‘Don’t pull the plug’: call for zombie company rescue plan

Joseph Healy, co founder of Judo Capital. Picture: Britta Campion
Joseph Healy, co founder of Judo Capital. Picture: Britta Campion

Leading business banker Joseph Healy has called for a public policy response to the emergence of “zombie” firms unable to invest and grow after taking on $40bn in unproductive debt to survive the coronavirus pandemic.

Mr Healy, a co-founder of specialist SME lender Judo Bank and former head of business banking at National Australia Bank, also flagged two important milestones for Judo, with the lender turning its first cash profit this month and passing $2bn in loans in the coming weeks.

On the emerging issue of debt-plagued zombie firms, the Judo chief said he had raised the matter with Josh Frydenberg’s office and the federal Treasury, as well as the Reserve Bank and the Australian Prudential Regulation Authority.

“It needs a creative solution and some good discussions are under way,” he said.

“I don’t subscribe to the view that we should simply pull the plug on these businesses because the issue is not poor management; it’s sheer bad luck.

“So you have to find a way of carrying them, and the best way to do that, assuming the underlying business is viable, is to allow conversion of part of the unproductive debt to some kind of equity instrument.”

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His comments come as Commonwealth Bank chief executive Matt Comyn warned of “difficult decisions” for banks and those on loan repayment pauses in the months ahead.

Mr Comyn told Business Weekend on Sky News many borrowers would be urged to restart their loan payments, even though an extension was available for those that genuinely required a full 10 months without repayments.

“This next (deferral) round will be much more of a case-by-case assessment. So certainly, all of the banks will be working hard,” Mr Comyn told Sky News.

A three-page discussion paper by Judo outlines the basis and scope of the problem, with repayment deferrals ($13.5bn) and the Morrison government’s SME loan scheme ($6bn) adding an estimated $19.5bn in debt to the overall system.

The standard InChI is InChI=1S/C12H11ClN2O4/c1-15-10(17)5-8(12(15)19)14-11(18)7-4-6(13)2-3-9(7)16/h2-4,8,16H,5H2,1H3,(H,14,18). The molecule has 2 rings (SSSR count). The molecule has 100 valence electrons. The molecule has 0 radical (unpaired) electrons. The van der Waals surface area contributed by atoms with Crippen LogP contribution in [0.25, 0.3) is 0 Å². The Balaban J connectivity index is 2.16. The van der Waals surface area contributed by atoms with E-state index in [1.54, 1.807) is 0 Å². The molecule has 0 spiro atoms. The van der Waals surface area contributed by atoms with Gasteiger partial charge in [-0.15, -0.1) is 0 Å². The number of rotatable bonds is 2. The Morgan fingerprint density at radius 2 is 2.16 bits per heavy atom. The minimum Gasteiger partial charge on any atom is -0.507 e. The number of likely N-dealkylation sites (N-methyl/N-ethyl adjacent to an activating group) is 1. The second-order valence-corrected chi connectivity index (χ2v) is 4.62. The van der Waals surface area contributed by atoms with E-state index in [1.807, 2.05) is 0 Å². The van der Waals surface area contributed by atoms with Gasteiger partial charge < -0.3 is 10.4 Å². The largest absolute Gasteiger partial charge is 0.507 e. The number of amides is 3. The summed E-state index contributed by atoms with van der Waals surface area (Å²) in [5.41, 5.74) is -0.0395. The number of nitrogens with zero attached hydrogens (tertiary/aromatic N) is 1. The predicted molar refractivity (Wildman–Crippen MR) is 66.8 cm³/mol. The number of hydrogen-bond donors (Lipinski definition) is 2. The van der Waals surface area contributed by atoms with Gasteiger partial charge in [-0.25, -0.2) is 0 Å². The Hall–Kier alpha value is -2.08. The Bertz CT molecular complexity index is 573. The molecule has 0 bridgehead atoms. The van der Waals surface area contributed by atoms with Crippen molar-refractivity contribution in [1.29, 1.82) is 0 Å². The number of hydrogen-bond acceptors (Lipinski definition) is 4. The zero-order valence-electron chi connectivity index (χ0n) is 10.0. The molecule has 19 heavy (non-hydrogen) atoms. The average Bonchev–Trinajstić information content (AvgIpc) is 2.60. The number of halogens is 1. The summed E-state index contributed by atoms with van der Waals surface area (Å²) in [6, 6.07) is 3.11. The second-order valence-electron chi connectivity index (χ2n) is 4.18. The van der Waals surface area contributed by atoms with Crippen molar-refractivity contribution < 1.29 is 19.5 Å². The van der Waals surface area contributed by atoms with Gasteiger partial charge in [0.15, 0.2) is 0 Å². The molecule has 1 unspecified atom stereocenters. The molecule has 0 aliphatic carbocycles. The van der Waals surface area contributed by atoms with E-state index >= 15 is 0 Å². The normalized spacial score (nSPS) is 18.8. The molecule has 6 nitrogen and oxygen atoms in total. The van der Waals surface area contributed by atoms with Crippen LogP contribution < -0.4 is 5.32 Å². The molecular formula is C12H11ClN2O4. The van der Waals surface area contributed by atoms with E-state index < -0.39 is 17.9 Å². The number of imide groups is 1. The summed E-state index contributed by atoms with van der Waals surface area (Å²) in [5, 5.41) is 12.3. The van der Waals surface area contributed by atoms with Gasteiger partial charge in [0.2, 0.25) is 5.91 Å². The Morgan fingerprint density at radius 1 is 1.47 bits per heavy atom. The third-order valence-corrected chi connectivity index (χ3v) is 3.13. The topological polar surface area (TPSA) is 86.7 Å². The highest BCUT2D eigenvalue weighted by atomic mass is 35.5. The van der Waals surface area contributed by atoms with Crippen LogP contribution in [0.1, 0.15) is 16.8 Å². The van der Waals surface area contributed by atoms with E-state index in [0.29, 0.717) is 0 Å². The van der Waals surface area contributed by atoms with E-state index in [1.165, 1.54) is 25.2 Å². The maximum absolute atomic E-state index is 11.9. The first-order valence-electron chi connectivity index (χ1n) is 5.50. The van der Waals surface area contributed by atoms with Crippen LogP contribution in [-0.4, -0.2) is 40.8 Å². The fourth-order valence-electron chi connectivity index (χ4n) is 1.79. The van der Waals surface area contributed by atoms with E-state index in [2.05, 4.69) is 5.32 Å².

Of this, about $17.5bn would not add any productive capacity to the economy.

Judo says a further $7.5bn would be soaked up by deferral arrangements with other parties, such as landlords, resulting in a $25bn surge in the sector’s unproductive debt burden to $25bn.

This would lift bank debt to SMEs from 20 per cent of gross domestic product to 25 per cent, assuming a 10 per cent contraction in GDP.

The higher $40bn figure covers the period until March 2021, after the banks agreed last week to extend business loans to eligible customers for a further four months once the current program expires in October.

Judo warned of an “unhelpful triangulation of higher debt, lower profits, and reduced investment” in a post-COVID world.

“There is no magic wand to solve this problem, but ignoring it carries a great cost,” it says.

“Importantly, the ‘debt overhang’ problem is not one that the market will solve — we need a ­solution to get SMEs back to the ‘right size’ debt levels, minimising the deadweight of zombie firms, helping give ‘strugglers’ the ­capacity to grow and avoid ­damaging the future borrowing prospects of entrepreneurs through damaged credit data.”

Judo says there are many ways to structure a private/public sector COVID equity vehicle to support economically viable outcomes, avoiding losses for taxpayers or bank investors.

It notes the Government has already created the Australian Business Growth Fund to encourage private sector equity investment in growing SMEs.

“The mandate of the ABFG, however, is shaped and sized for a different world than the one we find ourselves in,” Judo says.

“A different response is needed, given that we now face the greatest economic challenge of a generation.”

Recent APRA lending data for the month of May shows Judo ­remains on a strong growth path, despite the impact of the pandemic.

Since the beginning of the COVID period in March, Judo’s loan book has increased by $202m, or 15 per cent, to $1.5bn.

The growth rate since the beginning of the year was 50 per cent.

While business loans by the major banks include credit extended to the big end of town, the size of the NAB and Westpac loan books has contracted since March.